India put on hold for two months in needlessly lengthy poll exercise

Lengthy poll exercise - electoral process India
This is the second-longest election schedule (39 days) since the first general elections of the country held in 1951-52 which ran for 119 days

The prolonged, elongated election process initiated by the present Election Commission has proved to be a taxing and time-wasting exercise with a deep impact on governance in the country, besides depriving voters of an opportunity to deliver a quick mandate.

This is the second-longest election schedule (39 days) since the first general elections of the country held in 1951-52 for 119 days since it was a first-of-its-kind exercise in grassroots-level democracy with adult franchise, moving away from monarchy. In the first election, there had to be a postal box for every candidate!

In 1962, the process was streamlined to complete the elections in six days, and this was further brought down to just four days in 1967, 1977, 1984 and 1989, and just three days in 1980. Even in 1998, elections to the Lok Sabha were conducted in seven days.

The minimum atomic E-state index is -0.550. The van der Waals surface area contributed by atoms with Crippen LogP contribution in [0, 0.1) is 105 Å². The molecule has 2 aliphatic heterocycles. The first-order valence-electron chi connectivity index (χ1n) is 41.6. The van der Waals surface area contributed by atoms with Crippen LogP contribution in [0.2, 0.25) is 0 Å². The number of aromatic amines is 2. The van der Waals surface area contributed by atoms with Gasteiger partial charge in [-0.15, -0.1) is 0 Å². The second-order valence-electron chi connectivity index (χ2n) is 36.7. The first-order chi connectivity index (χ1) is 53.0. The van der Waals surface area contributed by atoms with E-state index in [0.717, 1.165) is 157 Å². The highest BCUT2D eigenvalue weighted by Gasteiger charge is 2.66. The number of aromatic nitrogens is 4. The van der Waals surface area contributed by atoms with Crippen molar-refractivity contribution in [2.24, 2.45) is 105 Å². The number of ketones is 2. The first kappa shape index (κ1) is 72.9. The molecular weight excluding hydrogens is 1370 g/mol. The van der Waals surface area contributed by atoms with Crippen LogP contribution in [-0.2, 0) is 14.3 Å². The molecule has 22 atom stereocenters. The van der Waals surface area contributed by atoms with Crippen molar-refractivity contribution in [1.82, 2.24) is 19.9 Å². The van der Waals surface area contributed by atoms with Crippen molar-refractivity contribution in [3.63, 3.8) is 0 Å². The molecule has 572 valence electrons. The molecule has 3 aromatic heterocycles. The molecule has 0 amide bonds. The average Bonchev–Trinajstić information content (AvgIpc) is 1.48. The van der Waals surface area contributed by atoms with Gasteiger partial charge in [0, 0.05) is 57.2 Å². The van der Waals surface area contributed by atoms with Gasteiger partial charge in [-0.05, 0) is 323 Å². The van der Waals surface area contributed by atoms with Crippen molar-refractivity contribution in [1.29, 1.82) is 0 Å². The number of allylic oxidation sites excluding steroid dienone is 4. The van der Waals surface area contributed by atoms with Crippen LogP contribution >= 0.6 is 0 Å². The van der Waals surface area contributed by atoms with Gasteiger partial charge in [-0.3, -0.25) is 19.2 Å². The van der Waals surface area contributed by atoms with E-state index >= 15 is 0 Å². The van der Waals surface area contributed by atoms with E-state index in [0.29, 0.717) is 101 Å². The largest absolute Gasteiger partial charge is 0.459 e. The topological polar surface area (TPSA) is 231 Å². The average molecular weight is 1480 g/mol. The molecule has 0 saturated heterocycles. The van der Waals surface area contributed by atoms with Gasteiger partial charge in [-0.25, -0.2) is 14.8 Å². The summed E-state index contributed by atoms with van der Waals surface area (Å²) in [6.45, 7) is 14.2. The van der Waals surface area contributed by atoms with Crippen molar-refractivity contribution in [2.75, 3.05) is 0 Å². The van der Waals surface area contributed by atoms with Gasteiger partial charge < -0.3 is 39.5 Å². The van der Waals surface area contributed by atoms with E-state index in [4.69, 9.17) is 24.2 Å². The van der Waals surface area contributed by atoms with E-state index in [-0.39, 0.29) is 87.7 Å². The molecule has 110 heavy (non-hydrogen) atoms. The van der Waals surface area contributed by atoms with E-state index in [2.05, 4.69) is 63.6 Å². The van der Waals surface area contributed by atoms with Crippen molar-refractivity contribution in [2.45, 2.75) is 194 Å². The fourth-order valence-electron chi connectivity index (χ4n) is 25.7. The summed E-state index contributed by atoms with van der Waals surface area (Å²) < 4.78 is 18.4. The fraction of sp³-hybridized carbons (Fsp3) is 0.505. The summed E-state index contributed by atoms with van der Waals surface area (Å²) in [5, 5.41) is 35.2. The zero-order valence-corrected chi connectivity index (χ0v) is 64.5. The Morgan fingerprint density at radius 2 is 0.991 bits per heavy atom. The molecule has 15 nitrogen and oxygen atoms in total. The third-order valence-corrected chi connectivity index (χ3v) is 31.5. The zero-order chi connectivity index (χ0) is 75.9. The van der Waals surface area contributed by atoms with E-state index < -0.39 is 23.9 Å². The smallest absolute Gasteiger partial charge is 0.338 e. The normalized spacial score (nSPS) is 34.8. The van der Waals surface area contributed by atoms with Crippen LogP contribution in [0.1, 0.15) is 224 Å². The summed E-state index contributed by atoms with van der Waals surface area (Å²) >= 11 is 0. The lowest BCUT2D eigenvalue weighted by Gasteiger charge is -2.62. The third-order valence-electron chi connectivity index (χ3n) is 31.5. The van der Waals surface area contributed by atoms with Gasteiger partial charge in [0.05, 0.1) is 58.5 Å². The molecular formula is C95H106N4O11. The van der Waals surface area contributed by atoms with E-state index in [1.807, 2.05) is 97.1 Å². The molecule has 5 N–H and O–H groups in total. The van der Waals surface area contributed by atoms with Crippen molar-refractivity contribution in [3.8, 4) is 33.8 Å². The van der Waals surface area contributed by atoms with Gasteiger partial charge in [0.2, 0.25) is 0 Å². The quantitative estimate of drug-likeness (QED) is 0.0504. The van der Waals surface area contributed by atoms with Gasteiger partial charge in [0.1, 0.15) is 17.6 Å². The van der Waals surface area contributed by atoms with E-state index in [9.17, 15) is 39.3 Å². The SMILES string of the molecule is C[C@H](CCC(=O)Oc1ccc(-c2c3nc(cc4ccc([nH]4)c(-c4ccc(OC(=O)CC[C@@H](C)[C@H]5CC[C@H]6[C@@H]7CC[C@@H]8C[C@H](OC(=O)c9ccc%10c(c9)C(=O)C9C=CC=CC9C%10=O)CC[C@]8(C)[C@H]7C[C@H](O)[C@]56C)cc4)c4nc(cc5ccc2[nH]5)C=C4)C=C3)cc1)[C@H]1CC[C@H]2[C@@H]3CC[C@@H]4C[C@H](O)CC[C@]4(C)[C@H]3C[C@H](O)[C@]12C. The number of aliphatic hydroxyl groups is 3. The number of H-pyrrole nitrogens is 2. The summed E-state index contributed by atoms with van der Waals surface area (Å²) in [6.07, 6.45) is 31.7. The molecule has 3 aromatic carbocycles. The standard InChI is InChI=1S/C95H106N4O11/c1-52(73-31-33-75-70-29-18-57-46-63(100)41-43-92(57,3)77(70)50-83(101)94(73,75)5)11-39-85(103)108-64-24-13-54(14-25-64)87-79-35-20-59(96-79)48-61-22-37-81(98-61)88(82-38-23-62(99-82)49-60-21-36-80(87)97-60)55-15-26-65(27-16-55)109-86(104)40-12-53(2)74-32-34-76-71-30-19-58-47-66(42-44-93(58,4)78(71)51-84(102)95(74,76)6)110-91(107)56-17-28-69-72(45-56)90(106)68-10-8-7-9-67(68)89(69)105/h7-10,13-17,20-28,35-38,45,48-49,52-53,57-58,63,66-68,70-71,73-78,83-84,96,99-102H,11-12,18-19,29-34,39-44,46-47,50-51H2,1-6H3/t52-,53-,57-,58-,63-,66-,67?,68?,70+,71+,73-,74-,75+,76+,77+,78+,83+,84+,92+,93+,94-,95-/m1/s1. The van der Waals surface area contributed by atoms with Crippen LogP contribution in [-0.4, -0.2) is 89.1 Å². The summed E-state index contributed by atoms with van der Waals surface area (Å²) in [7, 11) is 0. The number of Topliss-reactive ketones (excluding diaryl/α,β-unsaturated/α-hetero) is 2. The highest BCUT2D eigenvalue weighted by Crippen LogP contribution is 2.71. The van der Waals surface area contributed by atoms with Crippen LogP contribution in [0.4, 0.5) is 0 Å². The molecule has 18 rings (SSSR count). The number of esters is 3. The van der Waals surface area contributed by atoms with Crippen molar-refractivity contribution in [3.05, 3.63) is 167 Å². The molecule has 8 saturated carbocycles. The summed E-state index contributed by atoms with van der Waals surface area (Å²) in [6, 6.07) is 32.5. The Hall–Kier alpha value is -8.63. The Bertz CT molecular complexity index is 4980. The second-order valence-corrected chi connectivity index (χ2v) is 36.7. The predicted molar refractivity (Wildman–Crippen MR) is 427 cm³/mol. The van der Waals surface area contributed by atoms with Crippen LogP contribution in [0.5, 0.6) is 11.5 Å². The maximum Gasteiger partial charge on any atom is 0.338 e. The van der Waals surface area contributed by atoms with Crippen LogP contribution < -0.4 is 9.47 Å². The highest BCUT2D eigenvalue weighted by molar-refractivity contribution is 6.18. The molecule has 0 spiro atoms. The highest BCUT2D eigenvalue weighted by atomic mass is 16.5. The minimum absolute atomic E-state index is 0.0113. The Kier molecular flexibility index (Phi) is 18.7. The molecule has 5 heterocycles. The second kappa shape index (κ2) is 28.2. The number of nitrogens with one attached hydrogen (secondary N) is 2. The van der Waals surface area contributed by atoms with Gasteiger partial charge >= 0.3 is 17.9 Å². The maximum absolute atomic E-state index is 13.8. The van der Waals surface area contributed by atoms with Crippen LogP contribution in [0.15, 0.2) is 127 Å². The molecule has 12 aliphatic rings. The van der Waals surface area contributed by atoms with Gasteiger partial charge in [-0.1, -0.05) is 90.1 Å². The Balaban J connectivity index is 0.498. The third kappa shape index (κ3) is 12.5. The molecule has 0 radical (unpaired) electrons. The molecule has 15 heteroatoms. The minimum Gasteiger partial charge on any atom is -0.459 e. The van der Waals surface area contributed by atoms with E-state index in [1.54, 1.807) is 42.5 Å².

Thereafter, the process has been a tortuous one – from 31 days in 1999 to 25 days in 2014 and now a peak of 39 days despite availability of modern communication and digital facilities.

Such a lengthy process has left a deep scar on governance, with the announcement of the Model Code of Conduct whereby even routine decisions are not being taken by both the Union and state governments. Many ministers have even stopped visiting the Secretariat, with the Model Code of Conduct to be lifted only on May 27. Some of them are worried that any step taken, even in an innocent manner, would invite strictures from the EC.